jen yu: new zealand 2004 - day 3

new zealand 2004 - day 3

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rees track, glenorchy
november 27, 2004
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We were supposed to start our 3-day Rees-Dart tramp, but because of the closure, we decided to drive to Muddy Creek and hike up the Rees Track for the day. We had to wait for the DOC to open at 8:30 to get track conditions so we could wring our hands over whether the Routeburn would open in time for our planned backpack or not. Then we drove out of Glenorchy to the trailhead. We never made it to the trailhead because Jeremy (and two other groups) were too nervous to ford one of the deeper creeks with the car. So we hoofed it from that point adding another 4K or so on the dirt road (unsealed). There were a lot of stream fords and it was good practice for the next few weeks.

Past Muddy Creek, the flat Rees Valley came into view. We hiked on the banks of the Rees River. Classic glacial valley. Mount Earnslaw sat high above us with fresh snow from the previous storm. Waterfalls were abundant down the steep sides of the valley. The color of the river was that signature glacial flour blue-green. The trail moved closer to the river and crossed back and forth a few times, but remained very flat. Eventually we began our bog-traverse. Basically walking on the water table. The grasses were deceptively high and "dry" looking. One step and your boots would sink to your calves in muddy bubbling water. Slog, slosh, slop, slog. You had 1 second per step before the water would start to penetrate your gaiter and pour into your boots.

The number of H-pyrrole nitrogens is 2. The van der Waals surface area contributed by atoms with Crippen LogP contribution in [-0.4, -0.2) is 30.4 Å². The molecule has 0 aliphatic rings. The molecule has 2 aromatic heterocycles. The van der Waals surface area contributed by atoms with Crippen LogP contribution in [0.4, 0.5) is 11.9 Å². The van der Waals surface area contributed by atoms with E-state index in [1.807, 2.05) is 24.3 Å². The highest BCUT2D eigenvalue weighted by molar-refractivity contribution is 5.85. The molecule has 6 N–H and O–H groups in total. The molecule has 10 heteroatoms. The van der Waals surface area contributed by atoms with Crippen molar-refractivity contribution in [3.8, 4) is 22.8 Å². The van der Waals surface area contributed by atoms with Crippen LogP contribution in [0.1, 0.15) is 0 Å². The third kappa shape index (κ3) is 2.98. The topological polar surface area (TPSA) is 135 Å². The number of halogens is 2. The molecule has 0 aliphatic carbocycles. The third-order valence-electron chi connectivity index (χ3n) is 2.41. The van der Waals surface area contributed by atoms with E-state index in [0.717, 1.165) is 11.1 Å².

We took Stan out for a picture on the Rees when the accident happened. He had been safely travelling in a ziploc in my pack when... his right arm was ripped off. Mortified at the thought of photographing him as an amputee for my nephew's class, we strategically shot pictures with Stan's arm in place. We passed some private farmland and took turns losing and finding the trail. In these sorts of conditions where the trail is poorly wanded, people create their own side trails and it makes for a confusing network of paths in the boggy grasses and mud. Sometimes the mud would hold firm, sometimes you plunged suddenly to your knees. We grew all too familiar with the sucking sound your foot makes when extracting it from deep mud. I was so glad we did not book the Dusky Sound Track (where trampers sometimes have to swim across the trail).

Near 25-mile hut, we followed a trail up the hillslope to the old building to break for snacks and shoot a pic with Stan (holding his arm intact). The sun was strong, but the winds were chilly. My nose was running like crazy and a headcold-like headache was coming on. We headed back to where we started, finding firmer and drier routes across the bog. Our stream crossings were getting quite fast. On the road, there were plenty of columbines in bloom, most past prime. We finished out at about 21 km (13+ miles). We drove into town and grabbed some hot food (fish and chips, roasted tomato soup, and grilled ham and cheese) from Glen Royden's. Then we drove northwest to camp at Lake Sylvan campground. It was empty except for dozens of sandflies (like east coast black flies). They are harder to squish than mosquitoes and not nearly as aggressive, although they do specialize in the kamakaze eye or ear dive, and bite from time to time.

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